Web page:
FLAC is supported using Mindawn's forthcoming Mac client software, of course. With that player in hand, Mac users will have an easier time getting their music to their iPod or burnt onto a CD, Gordon explained.
"Our software features a bulk decompress mechanism, so you can convert the music from FLAC to AIFF [Audio Interchange File Format]. Once it's in AIFF, you can convert it to any other file format you'd like, including lossy ones like AAC or MP3."
Gordon said that Mindawn is coordinating with portable music player manufacturers to have FLAC playback added to their devices.
Mindawn also has a FLAC "ripping" application called Mindawn Audio Ripping Software, or MARS, which is already available for Mac OS X. This application is intended for artists or labels who want to convert their files to FLAC audio in preparation for making it available for download through Mindawn.
Files protected by DRM technology have restrictions on how many times they can be burned to a CD as part of a playlist, how many computers they can be played on or which portable digital music players they can used with. Files purchased through Mindawn are free of DRM, so they have no such restrictions.
Premium quality, premium pricing
Gordon said that Mindawn sees about a 10 to 1 difference between the size of FLAC and Ogg files. Because FLAC files occupy more space and require more bandwidth to download than Ogg files, they represent a considerably higher cost of resources. So there is a difference in the price of a song encoded in Ogg Vorbis song : 99 cents, like the iTunes Music Store, compared to $1.24 for the same file in FLAC format. Most albums are priced at $6.99 for Ogg, or $8.99 for FLAC.
Gordon's own interest in progressive rock also comes into play in Mindawn's pricing. Prog-rock is a genre that's sometimes marked by complicated compositions that can stretch for 15 or 20 minutes or longer. Mindawn's pricing is set to scale with these magnum opuses -- $1.24 is the flat rate for any song that lasts 10 minutes or less, but users may be expected to pay a bit more for the real long stuff.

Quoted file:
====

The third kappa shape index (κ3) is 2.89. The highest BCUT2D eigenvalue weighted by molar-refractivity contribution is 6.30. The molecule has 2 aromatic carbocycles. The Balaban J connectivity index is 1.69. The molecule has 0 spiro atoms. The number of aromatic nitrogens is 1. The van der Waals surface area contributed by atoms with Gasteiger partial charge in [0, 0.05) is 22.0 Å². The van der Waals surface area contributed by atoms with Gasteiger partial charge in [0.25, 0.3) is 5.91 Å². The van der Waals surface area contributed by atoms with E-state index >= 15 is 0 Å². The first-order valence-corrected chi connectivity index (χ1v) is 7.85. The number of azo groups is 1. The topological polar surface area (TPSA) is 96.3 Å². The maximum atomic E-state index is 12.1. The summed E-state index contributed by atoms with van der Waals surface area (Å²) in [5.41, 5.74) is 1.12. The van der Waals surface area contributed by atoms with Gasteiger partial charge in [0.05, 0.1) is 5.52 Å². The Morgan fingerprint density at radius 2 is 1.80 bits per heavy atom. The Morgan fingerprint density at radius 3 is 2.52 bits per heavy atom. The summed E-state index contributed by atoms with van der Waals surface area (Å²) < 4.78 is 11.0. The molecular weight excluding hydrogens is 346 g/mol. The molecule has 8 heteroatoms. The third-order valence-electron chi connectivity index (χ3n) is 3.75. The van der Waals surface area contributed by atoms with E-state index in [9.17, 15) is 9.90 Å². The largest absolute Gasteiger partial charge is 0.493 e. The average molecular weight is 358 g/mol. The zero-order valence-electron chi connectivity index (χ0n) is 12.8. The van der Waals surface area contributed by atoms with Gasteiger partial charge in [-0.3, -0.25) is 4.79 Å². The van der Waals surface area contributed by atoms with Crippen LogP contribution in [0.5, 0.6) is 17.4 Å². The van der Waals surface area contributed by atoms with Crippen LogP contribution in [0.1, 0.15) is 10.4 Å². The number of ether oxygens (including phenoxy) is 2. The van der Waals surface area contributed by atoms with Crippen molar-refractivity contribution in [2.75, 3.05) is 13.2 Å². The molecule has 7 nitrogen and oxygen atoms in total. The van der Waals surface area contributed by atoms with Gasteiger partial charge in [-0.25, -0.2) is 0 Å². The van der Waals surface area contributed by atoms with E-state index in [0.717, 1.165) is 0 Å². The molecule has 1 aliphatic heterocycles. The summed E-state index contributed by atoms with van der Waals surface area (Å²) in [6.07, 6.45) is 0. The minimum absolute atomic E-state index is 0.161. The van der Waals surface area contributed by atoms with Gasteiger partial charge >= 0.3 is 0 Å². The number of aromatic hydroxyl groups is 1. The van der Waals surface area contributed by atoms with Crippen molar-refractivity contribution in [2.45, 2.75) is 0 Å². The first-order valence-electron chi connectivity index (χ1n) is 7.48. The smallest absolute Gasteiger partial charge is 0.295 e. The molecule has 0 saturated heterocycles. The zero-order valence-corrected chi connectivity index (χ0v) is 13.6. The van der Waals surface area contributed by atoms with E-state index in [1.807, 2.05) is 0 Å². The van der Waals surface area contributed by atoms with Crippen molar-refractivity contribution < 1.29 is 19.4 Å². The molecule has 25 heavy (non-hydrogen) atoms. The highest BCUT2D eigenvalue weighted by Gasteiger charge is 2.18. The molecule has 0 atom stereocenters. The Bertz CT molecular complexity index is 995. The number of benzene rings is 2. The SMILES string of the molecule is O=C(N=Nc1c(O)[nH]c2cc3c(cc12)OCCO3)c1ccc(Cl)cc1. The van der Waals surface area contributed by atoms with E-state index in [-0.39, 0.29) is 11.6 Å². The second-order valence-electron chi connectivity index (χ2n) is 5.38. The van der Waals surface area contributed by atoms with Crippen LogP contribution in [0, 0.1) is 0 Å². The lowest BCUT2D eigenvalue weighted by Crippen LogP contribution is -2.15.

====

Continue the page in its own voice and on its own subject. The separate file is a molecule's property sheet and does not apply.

Making Mindawn as easy as possible for the artist to use was of key importance to Gordon. There's little point in having a service without any content.
"There are more independent artists than signed artists out there, so part of our job is to help get the word out to them as best we can," he said. Once the artist is there, Gordon hopes he or she will like what they see.
Mindawn's royalty scheme rewards the artist with 75 percent of what's made from selling their music, if they're willing to give Mindawn exclusive rights as their online service. Mindawn offers artists who have their music on other services a 55 percent royalty deal. Mindawn pays out royalties monthly to artists using eBay's popular electronic payment service PayPal. PayPal is also available for customers.
There's no approval process. Artists simply pay a modest registration fee -- $50, according to Gordon -- and can have their music ready for purchase as soon as they upload it. Artists can also work out additional arrangements with Mindawn to promote and market their music.
Gordon's own ProgRock Records is represented on Mindawn, of course. Other labels that have signed up include DVS Records, UBP International, OtterSong Records, Lion Music, Record Heaven, Big Balloon Music, Fading Ways Music and more.